"Hackerspace." At first, that term might bring to mind an image of rows of Internet wizzes staring intently into their screens, coding illegally. But there is more to the term "hacker" than its unfortunate computer-criminal stereotype. A hacker is actually anyone who takes things apart and re-purposes them in cool new ways: that includes programmers and computer-science experts, but also people who turn old printer motors into DIY musical instruments, computer engines into robot parts, strings of recycled Christmas lights into public-art pieces. The hackerspace movement — which has been prevalent in Europe since the mid-'90s and began cropping up more often in the US over the past five years or so — exists at the intersections of technology and electronic art, science and experimental media.

Hackerspaces are the quirky, informal multi-media labs and creative co-working spaces where hackers meet. Imagine a collective woodshop or metalworking shop of the past, updated to meet the tools and technology of the present. In these shared spaces, hackers pool knowledge and resources, and collaborate on ideas. A handful have evolved in Boston in recent years: two are hidden in industrial Somerville buildings (Artisan's Asylum, P.irateship) while others exist at universities (BUILDS at BU, MITERS at MIT). It's hard to say how many hackerspaces exist in Boston, since the term is used loosely — spaces like Fringe and Sprout (both in Somerville) could also be called hackerspaces.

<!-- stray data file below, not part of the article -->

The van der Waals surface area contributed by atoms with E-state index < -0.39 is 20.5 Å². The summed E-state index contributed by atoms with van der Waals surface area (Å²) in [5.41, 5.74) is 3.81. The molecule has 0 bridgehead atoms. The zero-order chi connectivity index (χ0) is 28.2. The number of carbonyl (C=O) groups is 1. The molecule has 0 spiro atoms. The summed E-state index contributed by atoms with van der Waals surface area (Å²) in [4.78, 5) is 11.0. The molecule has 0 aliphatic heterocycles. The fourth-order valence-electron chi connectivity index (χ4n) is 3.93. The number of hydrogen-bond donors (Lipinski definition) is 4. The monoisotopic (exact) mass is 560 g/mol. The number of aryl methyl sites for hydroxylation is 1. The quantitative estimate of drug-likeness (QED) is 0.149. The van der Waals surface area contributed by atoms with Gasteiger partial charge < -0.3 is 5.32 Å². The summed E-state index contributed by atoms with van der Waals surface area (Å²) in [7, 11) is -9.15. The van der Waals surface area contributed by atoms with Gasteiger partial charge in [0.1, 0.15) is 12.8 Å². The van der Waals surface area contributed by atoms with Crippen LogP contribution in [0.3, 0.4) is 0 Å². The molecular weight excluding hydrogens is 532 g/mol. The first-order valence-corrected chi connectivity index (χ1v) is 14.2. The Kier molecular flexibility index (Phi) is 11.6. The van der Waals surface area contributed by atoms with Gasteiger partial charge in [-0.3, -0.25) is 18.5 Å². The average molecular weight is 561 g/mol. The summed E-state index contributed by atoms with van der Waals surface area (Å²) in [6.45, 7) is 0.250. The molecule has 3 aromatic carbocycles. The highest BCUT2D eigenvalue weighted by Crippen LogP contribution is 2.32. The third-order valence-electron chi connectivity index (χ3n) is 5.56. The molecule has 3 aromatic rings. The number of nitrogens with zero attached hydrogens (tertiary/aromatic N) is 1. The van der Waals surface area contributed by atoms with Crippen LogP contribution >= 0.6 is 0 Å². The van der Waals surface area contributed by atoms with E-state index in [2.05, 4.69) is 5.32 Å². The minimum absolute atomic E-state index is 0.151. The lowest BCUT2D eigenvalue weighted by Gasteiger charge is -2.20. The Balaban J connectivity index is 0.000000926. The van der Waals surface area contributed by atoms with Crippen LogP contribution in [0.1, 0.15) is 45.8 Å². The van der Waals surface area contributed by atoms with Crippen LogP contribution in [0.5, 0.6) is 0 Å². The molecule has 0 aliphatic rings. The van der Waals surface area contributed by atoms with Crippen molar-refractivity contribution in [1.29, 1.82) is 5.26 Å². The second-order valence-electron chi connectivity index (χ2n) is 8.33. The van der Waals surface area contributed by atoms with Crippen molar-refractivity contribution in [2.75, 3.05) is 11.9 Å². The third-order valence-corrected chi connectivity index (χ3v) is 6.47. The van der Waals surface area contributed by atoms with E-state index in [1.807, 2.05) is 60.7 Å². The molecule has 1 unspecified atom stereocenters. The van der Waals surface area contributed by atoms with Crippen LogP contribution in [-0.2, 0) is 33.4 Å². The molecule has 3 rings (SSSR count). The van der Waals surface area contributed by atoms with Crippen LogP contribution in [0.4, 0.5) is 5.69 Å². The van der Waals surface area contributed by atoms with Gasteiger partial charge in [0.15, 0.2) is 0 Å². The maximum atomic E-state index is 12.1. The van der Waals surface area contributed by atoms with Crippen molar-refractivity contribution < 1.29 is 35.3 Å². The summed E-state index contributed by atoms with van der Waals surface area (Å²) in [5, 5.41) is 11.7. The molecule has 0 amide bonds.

Wandering around a hackerspace is a sensory overload: at any given time, there may be some folks working on a half-constructed leg of a robot-in-progress, some blue-haired dude fumbling around on his laptop, while a few feet away a group of folks are drinking beers and shooting the shit. Hackerspaces are also social, and have long existed as such in Europe, within infoshops and social centers. In America — a country that lacks a culture surrounding social centers — they're a particularly groundbreaking concept.



On a recent Tuesday morning, I'm walking along a back alley off of Somerville Avenue, a few steps away from Market Basket, searching for an unmarked warehouse. I eventually find the building, 438R, which houses the workshop of an organ-maker, the practice space of a professional clown, as well as an electronics-and-music co-working space: "P.irateship."

Inside, 10 workspaces are packed to the brim with tools, books, amplifiers, bikes, a tone-wheel organ, plants, DJ boards, distortion pedals. The space holds a couple of couches, a fridge, plus random electronic sculptures, blinky timer circuits, art projects and boxes of records and instruments laying around — guitars, keyboards, and vintage '80s synths; a Roland Juno 106 and Yamaha DX7, to be precise. A large bird-shaped kite hangs from the ceiling.

P.irateship is shared by a fluctuating group of engineers, scientists, artists, musicians, and computer programmers — tech visionaries and experimental media enthusiasts. It's hard to keep track of exact names. "There are a couple of members who appear to be drifting across the country [right now] but are still members," says Mark van Middlesworth, an MIT graduate student and P.irateship member.

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